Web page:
2021 Duck numbers up (and so is their IQ)

Successful hunters pose with their kill after a hunt with Ryan Lambert.
Successful hunters pose with their kill after a hunt with Ryan Lambert.

Louisiana’s duck numbers are up in this year’s Waterfowl Population Estimates conducted by the Louisiana Wildlife and Fisheries from Nov. 8 through Nov. 16. Overall, an estimated 1.3 million ducks were tallied this year, which is a notable increase from last year’s anemic 855,000 estimate.  However, this year’s count is still below the recent 5- and 10-year survey averages of 1.5 million and 1.7 million, respectively.

The 2021 season also marked a change back to the conventional West Zone and East Zone Migratory Game Bird configuration. While the previous 5 years used a three zone configuration, the old Coastal Zone is now encompassed by the West Zone. The current two zone configuration will remain in place through the 2025-26 waterfowl season.

“It was the most amount of ducks I’ve ever seen in the marsh,” Tyler Fletcher said of his East Zone Opener on Nov. 20. “It was clouds of teal. We couldn’t keep the gun loaded.”

Fletcher regularly hunts the marshes along the Northshore of Lake Pontchartrain. He and his blind mates were able to fill their 3-man limit before 7 a.m. taking 17 green-winged teal and a spoonbill.

Big ducks were tough to find though.

“The big ducks were already acting like late-season birds,” Fletcher said. “They’d look, but not come down low enough to shoot.”

West Zone hunting

James Desormeaux, a veteran hunter around the Mallard Bay Area, kicked off his season a week early on Nov. 6 in the West Zone.

“We saw less ducks than other years and it was mostly teal,” he said.

Desormeaux did describe seeing large flocks of green-winged teal 20-25 strong and blue-winged teal still being plentiful.

“It’s kinda crazy because we normally shoot more big ducks,” he said. “But the mallards and grey were only in pairs. No big groups of big ducks. Overall, I’d say our opener was about 6 out of 10 because of the teal.”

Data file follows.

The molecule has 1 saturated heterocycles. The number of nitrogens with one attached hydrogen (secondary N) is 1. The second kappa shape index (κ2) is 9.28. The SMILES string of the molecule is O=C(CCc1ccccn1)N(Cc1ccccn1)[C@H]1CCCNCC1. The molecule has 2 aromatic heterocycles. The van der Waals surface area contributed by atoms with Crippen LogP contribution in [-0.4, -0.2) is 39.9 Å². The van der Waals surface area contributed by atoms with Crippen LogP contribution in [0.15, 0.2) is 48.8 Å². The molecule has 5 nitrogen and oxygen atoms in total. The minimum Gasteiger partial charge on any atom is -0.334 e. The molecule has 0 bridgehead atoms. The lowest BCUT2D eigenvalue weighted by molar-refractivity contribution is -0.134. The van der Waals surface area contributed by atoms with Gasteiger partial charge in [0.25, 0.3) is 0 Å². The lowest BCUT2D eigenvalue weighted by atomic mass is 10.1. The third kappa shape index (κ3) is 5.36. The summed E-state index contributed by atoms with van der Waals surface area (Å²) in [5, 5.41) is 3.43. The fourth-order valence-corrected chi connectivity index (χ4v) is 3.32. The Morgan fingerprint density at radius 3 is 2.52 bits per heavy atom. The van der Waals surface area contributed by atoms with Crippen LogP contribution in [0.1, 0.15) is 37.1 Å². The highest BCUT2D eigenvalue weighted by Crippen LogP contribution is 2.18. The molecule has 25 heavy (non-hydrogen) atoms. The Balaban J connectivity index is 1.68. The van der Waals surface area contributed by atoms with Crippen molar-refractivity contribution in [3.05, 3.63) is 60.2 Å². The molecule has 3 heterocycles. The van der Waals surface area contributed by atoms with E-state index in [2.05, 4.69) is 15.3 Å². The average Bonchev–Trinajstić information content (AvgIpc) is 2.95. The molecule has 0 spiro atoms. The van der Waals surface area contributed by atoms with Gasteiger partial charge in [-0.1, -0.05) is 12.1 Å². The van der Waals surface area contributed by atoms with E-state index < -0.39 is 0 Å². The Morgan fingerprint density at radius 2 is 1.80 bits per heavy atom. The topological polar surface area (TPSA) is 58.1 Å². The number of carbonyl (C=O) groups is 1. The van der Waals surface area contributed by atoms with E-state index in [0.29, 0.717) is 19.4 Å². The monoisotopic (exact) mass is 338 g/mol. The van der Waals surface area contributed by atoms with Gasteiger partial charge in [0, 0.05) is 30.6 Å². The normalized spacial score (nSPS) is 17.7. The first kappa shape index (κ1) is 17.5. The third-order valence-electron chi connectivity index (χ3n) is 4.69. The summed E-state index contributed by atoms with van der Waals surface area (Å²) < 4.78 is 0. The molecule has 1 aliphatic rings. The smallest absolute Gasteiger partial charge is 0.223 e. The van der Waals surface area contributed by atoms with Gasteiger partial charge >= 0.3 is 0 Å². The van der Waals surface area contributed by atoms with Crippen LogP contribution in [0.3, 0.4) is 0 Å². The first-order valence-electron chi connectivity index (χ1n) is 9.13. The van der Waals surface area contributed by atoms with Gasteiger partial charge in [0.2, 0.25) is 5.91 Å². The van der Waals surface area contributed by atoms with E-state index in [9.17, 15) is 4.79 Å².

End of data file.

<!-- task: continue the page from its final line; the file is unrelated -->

Ryan Lambert, owner and operator of Cajun Fishing Adventures has a theory on the early season decoy-shy birds.

“The recruitment is way down and we won’t have a lot of juvenile ducks,” he said. “So we’re dealing with older and smarter ducks that make things a little more difficult.”

During the spring and summer, dry conditions were reported in the Dakota’s and into the lower Canadian provinces. Limited water resources typically limits the number of new ducks produced, driving down the recruitment. However, precise duck numbers were not taken due the forced cancellation of the Waterfowl Breeding Population and Habitat Survey over COVID-19 concerns.

Through the first couple weeks of the season, Lambert’s team has managed to take about 700 birds. Lambert reported very good habit on the east side of the river, which was able to dodge the burnt of Hurricane Ida. Additionally, new coastal land that’s been built recently is holding duck potato.

“That’s what’s gonna keep me alive this year,” he said. “We still have a lot of food.”

Catahoula Lake

Another area benefitting from good habit is the Catahoula Lake region. Cody Shaw, who guides for Full Strap & Stringer Outfitter & Guide Service, reported starting off the season with low water levels, which is leaving a lot of duck food accessible. The entire region has had a dryer than average summer, which is now preventing the ducks from scattering out and instead concentrating them on the lake.

Scott and Allison Norman with a full strap.
Scott and Allison Norman with a full strap.

“We’re seeing a lot of puddle duck right now, more than we’re used to this time of year,” he said. “A lot of mallards, pintails and greys. The Canvasbacks are just starting to show up. But the large groups of divers like ring-necked ducks haven’t shown just yet.”

Shaw and team are betting on the current weather patterns of small cold fronts passing through on a consistent basis. This pattern is preferred over large random cold fronts. Larger fronts can put a lot of water in the Catahoula Basin quickly and change the food accessibility.

“We’re definitely looking forward to the year,” Shaw said. “We had a very strong opening day and we are looking at getting stronger as the year continues. We definitely expect the duck numbers to increase as the season goes along.”

With the uptick in this year’s bird estimates, duck hunters are optimistic about having a successful season. As all hunters anxiously wait on Mother Nature to push through the next front and provide the influx of fresh birds, remember one thing. This year, new birds doesn’t necessarily mean uneducated birds.

Take a page from Lambert, “Not a lot of dumb juveniles to kill so you have to be on your ‘A’ game this year.”

Shoot ’em up.

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About John Manion 17 Articles
John Manion is an LSU graduate and has been writing about the Louisiana outdoors since 2009. He grew-up hunting and fishing the marshes of South Louisiana and lives in Slidell with his wife Betsy and their two girls. He can be reached at jemanion4@gmail.com.

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